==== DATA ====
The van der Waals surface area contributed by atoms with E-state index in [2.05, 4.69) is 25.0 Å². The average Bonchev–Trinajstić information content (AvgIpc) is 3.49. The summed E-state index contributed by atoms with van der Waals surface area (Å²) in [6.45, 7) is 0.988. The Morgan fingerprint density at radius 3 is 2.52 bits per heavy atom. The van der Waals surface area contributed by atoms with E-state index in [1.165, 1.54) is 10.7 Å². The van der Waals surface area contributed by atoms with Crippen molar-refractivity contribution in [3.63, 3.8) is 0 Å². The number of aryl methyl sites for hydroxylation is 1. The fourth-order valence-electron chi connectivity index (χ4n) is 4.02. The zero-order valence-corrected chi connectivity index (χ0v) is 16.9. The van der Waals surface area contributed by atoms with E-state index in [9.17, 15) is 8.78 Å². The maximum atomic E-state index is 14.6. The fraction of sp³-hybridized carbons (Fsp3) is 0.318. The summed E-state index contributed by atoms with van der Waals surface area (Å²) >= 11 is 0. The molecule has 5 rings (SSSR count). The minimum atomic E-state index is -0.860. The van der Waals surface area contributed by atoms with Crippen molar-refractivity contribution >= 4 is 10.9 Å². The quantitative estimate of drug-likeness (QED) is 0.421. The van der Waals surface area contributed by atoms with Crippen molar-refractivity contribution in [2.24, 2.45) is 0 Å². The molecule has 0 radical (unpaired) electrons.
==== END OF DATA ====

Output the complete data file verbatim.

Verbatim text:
The van der Waals surface area contributed by atoms with E-state index in [2.05, 4.69) is 25.0 Å². The average Bonchev–Trinajstić information content (AvgIpc) is 3.49. The summed E-state index contributed by atoms with van der Waals surface area (Å²) in [6.45, 7) is 0.988. The Morgan fingerprint density at radius 3 is 2.52 bits per heavy atom. The van der Waals surface area contributed by atoms with E-state index in [1.165, 1.54) is 10.7 Å². The van der Waals surface area contributed by atoms with Crippen molar-refractivity contribution in [3.63, 3.8) is 0 Å². The number of aryl methyl sites for hydroxylation is 1. The fourth-order valence-electron chi connectivity index (χ4n) is 4.02. The zero-order valence-corrected chi connectivity index (χ0v) is 16.9. The van der Waals surface area contributed by atoms with E-state index in [9.17, 15) is 8.78 Å². The maximum atomic E-state index is 14.6. The fraction of sp³-hybridized carbons (Fsp3) is 0.318. The summed E-state index contributed by atoms with van der Waals surface area (Å²) >= 11 is 0. The molecule has 5 rings (SSSR count). The minimum atomic E-state index is -0.860. The van der Waals surface area contributed by atoms with Crippen molar-refractivity contribution >= 4 is 10.9 Å². The quantitative estimate of drug-likeness (QED) is 0.421. The van der Waals surface area contributed by atoms with Crippen molar-refractivity contribution in [2.24, 2.45) is 0 Å². The molecule has 0 radical (unpaired) electrons.